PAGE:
Southwest Airlines says it has completed its inspections of older Boeing 737-300 passenger jets and found five with fuselage cracks, Reuters and other news outlets report. The airline is making repairs and is operating on a full schedule, Reuters adds.
Those inspections followed Friday's dramatic incident on a Southwest flight from Phoenix to Sacramento. An "in-flight fuselage rupture" tore a large hole out of the top of the plane, forcing it to make an emergency landing. No one was injured.
Meanwhile, MSNBC answers the question "why wasn't anyone blown through the hole?"
"Seat belts and safe distance" is the simple answer, according to MSNBC. "While such an event can involve thousands of pounds of force, it's focused in the area immediately surrounding the hole. A passenger seated just a few rows from a five-square-foot hole could probably hold himself down without a seat belt. Anyone who was wearing his seat belt would be very unlikely to sail through the gap, regardless of location."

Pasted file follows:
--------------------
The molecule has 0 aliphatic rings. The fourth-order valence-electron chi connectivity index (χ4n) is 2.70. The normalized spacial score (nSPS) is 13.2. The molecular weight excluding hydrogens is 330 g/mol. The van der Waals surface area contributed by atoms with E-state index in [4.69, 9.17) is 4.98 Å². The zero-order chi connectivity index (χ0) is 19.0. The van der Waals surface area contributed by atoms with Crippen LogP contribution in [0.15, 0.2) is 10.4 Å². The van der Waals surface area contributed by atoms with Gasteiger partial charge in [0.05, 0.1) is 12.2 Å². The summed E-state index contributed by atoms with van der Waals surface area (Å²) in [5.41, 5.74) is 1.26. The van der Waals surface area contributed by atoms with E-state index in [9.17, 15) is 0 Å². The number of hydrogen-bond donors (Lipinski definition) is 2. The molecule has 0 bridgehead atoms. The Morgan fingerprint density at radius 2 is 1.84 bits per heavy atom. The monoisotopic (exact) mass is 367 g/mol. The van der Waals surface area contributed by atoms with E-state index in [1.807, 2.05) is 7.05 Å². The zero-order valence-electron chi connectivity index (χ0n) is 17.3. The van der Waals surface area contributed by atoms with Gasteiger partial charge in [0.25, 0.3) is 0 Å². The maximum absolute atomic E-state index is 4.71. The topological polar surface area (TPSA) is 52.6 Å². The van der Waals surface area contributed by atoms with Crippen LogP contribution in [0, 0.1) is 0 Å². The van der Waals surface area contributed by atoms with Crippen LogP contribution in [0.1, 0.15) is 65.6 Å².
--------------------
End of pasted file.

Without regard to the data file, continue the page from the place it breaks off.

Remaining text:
It also helped that the rupture was in the roof, several feet above passengers' heads.
Ross D. Franklin/AP
This Southwest Airlines jet was forced to make an emergency landing after part of the fuselage ruptured on Friday. The hole was in the top of the plane, above a wing.
This Southwest Airlines jet was forced to make an emergency landing after part of the fuselage ruptured on Friday. The hole was in the top of the plane, above a wing. Ross D. Franklin/AP